The John Wyse House on Shore Drive is recognized as a Local Historic Place for being the oldest dated structure in the city of Miramichi. Built before the Miramichi Fire of 1825, it stands as a testament to the city’s rich history.
Constructed by Scottish immigrant farmer John Wyse, who also operated a nearby ferry, this Georgian-style stone cottage has served multiple historic purposes. It functioned as a tavern, hotel, shop, and coroner’s inquest venue. In 1842, it became the Female School for Douglastown, where John’s daughter Susan taught.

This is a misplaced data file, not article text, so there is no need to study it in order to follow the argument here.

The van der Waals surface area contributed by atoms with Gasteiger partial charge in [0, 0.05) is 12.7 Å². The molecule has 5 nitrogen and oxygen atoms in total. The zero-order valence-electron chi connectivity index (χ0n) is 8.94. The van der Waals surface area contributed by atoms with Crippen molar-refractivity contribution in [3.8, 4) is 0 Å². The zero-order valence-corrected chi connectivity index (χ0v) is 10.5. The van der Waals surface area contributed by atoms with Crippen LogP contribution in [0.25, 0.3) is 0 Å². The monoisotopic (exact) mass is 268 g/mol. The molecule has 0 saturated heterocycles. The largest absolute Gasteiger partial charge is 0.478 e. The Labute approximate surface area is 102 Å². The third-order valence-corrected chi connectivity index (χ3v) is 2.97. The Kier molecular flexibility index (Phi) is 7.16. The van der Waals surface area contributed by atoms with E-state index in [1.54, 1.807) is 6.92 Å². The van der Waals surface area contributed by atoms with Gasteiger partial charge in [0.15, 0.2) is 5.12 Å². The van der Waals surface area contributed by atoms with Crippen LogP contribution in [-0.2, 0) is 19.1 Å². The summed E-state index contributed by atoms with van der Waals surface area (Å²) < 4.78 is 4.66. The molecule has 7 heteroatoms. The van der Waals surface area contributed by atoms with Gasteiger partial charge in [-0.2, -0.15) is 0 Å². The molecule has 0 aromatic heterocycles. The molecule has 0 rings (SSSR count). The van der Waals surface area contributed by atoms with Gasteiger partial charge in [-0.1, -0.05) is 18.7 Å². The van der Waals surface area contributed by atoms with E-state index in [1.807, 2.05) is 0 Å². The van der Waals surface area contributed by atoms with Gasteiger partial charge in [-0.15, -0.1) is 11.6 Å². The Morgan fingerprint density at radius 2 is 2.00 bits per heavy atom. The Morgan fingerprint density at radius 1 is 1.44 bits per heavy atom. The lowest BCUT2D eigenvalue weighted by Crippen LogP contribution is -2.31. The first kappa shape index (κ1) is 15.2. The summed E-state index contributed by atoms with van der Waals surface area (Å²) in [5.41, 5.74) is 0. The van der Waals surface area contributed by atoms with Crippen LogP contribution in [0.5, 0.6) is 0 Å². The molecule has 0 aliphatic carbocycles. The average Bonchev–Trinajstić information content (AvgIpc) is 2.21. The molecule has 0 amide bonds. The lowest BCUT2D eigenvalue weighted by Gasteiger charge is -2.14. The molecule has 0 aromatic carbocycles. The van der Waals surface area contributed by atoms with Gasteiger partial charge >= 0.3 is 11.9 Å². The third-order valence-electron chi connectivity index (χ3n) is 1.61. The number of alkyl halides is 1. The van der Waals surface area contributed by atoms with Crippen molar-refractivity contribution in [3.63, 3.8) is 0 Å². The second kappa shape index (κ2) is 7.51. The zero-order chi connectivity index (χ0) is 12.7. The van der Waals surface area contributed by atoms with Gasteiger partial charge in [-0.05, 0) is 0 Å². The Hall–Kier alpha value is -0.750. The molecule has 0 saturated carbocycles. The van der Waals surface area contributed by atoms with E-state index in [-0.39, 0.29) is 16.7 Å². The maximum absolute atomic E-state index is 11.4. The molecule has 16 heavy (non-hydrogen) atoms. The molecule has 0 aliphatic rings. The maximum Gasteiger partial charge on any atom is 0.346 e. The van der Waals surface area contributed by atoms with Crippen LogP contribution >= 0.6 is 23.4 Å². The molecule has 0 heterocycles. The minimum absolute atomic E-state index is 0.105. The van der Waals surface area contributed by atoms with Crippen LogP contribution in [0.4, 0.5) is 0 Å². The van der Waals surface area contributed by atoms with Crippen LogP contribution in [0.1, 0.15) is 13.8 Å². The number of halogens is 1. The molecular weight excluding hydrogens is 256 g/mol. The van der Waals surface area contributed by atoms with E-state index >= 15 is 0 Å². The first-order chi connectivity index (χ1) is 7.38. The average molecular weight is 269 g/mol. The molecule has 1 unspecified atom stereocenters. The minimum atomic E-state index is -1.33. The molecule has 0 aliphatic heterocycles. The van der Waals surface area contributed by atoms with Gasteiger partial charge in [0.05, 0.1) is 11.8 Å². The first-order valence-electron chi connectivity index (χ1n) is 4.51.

The house also holds significance as a meeting place, particularly for two gatherings held in April 1843 that were related to the contentious Fighting Election of July 1843 in Newcastle. The election saw a fierce political rivalry between John T. Williston of Chatham (supported by local entrepreneur Joseph Cunard, brother of Samuel Cunard) and John Ambrose Street of Newcastle (backed by prominent lumber baron Alexander Rankin of Douglastown).
The Rankin and Cunard factions clashed in the streets of Newcastle and Chatham, using sticks, stones, coal, and other projectiles as weapons. The violent encounter resulted in one fatality and earned the event the moniker “The Fighting Election.” John Ambrose Street ultimately won the election.
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